Rachy Ramone's picture

Conifer Cone core - ID, anyone?

Observed: 21st April 2013 By: Rachy RamoneRachy Ramone is knowledgeable about PlantsRachy Ramone’s earned reputation in PlantsRachy Ramone’s earned reputation in PlantsRachy Ramone’s earned reputation in PlantsRachy Ramone’s earned reputation in Plants
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Description:

For the second time I have found these cores in woodland, and not been able to work out which tree they came from.
I am pretty sure that they are the central cone of a conifer, stripped of the scales - but I could be wrong!
They are about 6" long, and the stubs are spirally arranged.
In this location there were Sitka Spruce and Douglas Fir, I tried hand-stripping some of their fallen cones and found it impossible to get the scales off cleanly.
Suggestions, anyone?

Identifications
Species interactions

No interactions present.

Species with which Norway Spruce (Picea abies) interacts

Comments

markwilson's picture

cone

Rachy

Could they be male walnut flowers?

Mark Wilson

Rachy Ramone's picture

Walnut?

Hi Mark,

No, I don't think so - no sign of any Walnut trees at either place.

Perhaps I should have said that they were hard: inflexible, woody.

Rachy Ramone

How to take close-ups with cheap phone and hand-lens:
http://tree-and-shrub-id.blogspot.co.uk/p/how-to-close-ups.html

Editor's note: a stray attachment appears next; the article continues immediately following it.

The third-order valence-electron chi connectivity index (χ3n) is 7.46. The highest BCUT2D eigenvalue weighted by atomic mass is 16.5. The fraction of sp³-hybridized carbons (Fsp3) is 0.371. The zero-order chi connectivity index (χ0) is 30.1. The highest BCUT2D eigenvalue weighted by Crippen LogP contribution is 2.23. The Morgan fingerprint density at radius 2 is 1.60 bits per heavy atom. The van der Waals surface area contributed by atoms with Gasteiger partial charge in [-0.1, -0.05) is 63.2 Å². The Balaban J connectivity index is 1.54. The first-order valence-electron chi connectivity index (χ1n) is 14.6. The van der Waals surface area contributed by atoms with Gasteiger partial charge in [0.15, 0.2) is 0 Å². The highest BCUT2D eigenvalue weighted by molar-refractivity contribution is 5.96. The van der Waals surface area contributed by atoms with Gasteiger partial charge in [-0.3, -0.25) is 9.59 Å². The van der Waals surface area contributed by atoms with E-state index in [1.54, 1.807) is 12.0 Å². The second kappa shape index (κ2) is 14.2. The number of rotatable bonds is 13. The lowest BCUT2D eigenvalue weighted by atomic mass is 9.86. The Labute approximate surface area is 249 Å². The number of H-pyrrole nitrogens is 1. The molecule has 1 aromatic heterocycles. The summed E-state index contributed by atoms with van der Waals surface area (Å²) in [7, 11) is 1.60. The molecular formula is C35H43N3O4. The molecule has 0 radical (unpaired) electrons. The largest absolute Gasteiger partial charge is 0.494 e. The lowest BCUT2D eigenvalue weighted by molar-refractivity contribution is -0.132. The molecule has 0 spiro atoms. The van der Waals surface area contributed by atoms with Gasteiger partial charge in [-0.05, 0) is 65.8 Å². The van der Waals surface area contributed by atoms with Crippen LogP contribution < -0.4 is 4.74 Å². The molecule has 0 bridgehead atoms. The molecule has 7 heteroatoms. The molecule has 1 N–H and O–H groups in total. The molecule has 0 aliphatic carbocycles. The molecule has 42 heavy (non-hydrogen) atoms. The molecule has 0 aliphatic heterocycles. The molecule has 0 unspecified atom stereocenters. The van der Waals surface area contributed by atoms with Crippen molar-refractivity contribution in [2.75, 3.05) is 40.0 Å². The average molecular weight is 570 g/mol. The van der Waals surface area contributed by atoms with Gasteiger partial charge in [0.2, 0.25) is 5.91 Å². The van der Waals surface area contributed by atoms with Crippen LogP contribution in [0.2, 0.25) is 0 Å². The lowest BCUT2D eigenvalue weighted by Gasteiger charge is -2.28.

Field Guides for Budding Botanists:
http://www.amazon.co.uk/-/e/B01A8YB0WY

rmjhassall's picture

looks like a spruce cone that

looks like a spruce cone that has been stripped by a squirrel

Rachy Ramone's picture

Entirely possible, Richard,

...thank you for the suggestion.

If so, this proves that squirrels have really strong teeth!

Rachy Ramone

How to take close-ups with cheap phone and hand-lens:
http://tree-and-shrub-id.blogspot.co.uk/p/how-to-close-ups.html
Field Guides for Budding Botanists:
http://www.amazon.co.uk/-/e/B01A8YB0WY

Rachy Ramone's picture

Apparently it might be mice...

..I was doing some internet research, and it's possible that it's mouse-nibbled, rather than squirrels.

This particular one can't be Norway Spruce, as there weren't any in that part of the wood: but there were Sitka Spruce, which also have long thin cones.

Rachy Ramone

How to take close-ups with cheap phone and hand-lens:
http://tree-and-shrub-id.blogspot.co.uk/p/how-to-close-ups.html
Field Guides for Budding Botanists:
http://www.amazon.co.uk/-/e/B01A8YB0WY